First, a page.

Old Septic System

Buying park with 40+ septic systems on 1:1, older system. Owner says they haven’t had any failures.

  1. Is there a warranty or insurance product out there I could get seller to purchase to cover the systems in case they start failing. Trying to avoid purchasing the park only to then have to replace 40 systems.

2)Any recommendations for DD (not spending $30k to drain and inspect them all).

3)Would our insurance help with any individual septic replacement?

I’d be stunned beyond anything if any insurance company would ever insure this type of event.


Agreeing with Zepp on this.

As a couple alternatives though would be to A) visit the local health department and inquire if there have been any failures and/or repairs at the park, who did the work (and then visit with them and see what their thoughts are on the park system). Or B) you could try to walk the park without the seller and ask a couple residents if there have been any issues. With only 40 spaces everyone would know if there were any issues.

One other thing you could do would be to pay for a few tanks to be opened up and pumped. Homes with big families maybe. Any reverse flow out of the drainfield will give you a heads up.

Some septic systems depending on the soil and construction can last decades. My folks have one that is 60 years old and brother and I flushed all kinds of stuff into it growning up. :wink:

You can do a load test.
Open up the lids and measure the levels of septic. Run a hose into the tank for 30-1 hour. Remeasure the levels.
If the levels rise, then you have a drain field issue.

Also, you can inspect the tanks and look for signs that the tank is backing up. If you see a “ring” of debris that is higher than the static level of the water, that is a good sign that the drain fields are not taking on the water anymore. Also, check the baffle on the exit side. If it’s under water that a sure sign of bad things to come.

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We operate three, soon to be five, communities on septic all either 1:1 or 2:1. Several things here:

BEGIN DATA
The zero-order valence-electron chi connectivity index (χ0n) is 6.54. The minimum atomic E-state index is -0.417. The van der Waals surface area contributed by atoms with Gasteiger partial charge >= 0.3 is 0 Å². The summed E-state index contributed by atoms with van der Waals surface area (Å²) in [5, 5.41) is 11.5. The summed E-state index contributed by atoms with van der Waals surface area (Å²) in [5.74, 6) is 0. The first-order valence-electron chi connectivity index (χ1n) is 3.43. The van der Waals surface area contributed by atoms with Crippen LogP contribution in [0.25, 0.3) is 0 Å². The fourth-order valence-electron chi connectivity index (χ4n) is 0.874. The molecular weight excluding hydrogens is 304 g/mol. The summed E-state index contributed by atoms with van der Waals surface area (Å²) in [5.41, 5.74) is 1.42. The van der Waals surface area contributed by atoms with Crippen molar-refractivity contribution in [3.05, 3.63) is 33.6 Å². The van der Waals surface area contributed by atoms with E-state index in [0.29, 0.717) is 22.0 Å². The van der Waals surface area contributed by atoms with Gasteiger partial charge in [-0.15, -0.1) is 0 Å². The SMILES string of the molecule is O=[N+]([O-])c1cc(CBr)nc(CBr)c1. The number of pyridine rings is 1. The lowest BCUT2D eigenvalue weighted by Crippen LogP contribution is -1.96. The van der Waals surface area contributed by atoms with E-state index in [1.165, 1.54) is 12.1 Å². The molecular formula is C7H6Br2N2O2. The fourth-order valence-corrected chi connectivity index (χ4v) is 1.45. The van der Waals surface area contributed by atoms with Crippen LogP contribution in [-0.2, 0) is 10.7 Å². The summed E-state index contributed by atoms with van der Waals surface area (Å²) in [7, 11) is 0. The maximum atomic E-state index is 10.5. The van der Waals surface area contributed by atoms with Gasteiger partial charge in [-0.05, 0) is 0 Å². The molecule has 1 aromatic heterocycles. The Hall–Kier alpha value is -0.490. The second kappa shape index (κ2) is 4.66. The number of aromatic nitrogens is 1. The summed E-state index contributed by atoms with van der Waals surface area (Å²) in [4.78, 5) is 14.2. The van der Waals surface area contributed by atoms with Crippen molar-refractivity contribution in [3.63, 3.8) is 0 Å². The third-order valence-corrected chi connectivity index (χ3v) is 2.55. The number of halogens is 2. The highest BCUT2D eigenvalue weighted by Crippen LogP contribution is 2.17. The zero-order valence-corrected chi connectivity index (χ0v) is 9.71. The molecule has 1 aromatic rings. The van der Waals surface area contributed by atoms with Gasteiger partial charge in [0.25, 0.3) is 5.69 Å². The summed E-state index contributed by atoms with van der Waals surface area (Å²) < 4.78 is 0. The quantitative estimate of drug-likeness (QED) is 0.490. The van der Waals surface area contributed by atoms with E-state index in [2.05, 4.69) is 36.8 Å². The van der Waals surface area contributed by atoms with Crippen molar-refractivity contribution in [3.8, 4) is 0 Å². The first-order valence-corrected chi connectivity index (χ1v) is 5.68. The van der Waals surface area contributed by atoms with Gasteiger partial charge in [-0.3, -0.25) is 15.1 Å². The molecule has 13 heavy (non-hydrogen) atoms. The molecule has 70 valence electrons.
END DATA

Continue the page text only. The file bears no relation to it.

• Call environmental health and request all historical permits they have on file. This will tell you where they are, what they are, and whether they’re functional as far as the county knows. This should also include any repair permits that have been issued over the years. You should also ask to speak with the EH guy who covers the territory the park is in. He’ll know the details if there are any REPORTED ongoing issues.

  • Prior to each purchase we spend the money to dig, pump, and inspect each one. This really shouldn’t be 30k. Going rate in our area of NC is 250-350/tank. This will uncover any structural issues with the tank, tell you if you have toilets running, tell you who puts grease in the drains, etc. Even if it is 30k, that 30k could theoretically save you from a huge mistake if you’ve got a bunch of issues and/or could give you grounds to retrade the deal. I got a purchase price reduced by 200k on an 800k purchase because I was thorough on my DD and retraded.

  • It sounds nuts but we’ve bought parks with known septic issues. Mom and pop almost never have a pump and/or maintenance schedule. We bought a park several years ago with two “failing” drain fields. One pump schedule later and we’ve not had any issues. We pump every 2-3 years depending on the park and if the systems are shared or individual. We typically find that most issues are self-inflicted i.e. grease, tampons, wipes, running toilets, etc. If we find issues, the tenant gets the bill and you lease should state this.

In our experience, the biggest threat to septic longevity is groundwater. Look at how the property drains. Does it drain toward any tanks? Does it hold water or does water pool near any? Is the park in a natural low spot? If there are any low spots near septics, have your septic contractor dig you some 3-4ft deep perc holes near (within 5-20ft) the drain fields. If the perc holes fill with groundwater while he’s there pumping and inspecting, this may be cause for concern, especially if there is a layer of clay or bull tallow in there or at the bottom.

How spaced out are the homes? Do you have room for repair fields if one does fail? If not, you’ll be moving a home out and using the pad as the repair area. Its not ideal, but even this isn’t the end of the world. If there’s a chance you’ll lose lots due to septic failure, discount the price accordingly.

Don’t let septic scare you, but don’t be cheap either.


This is legit advice from Jake and I concur with all of it.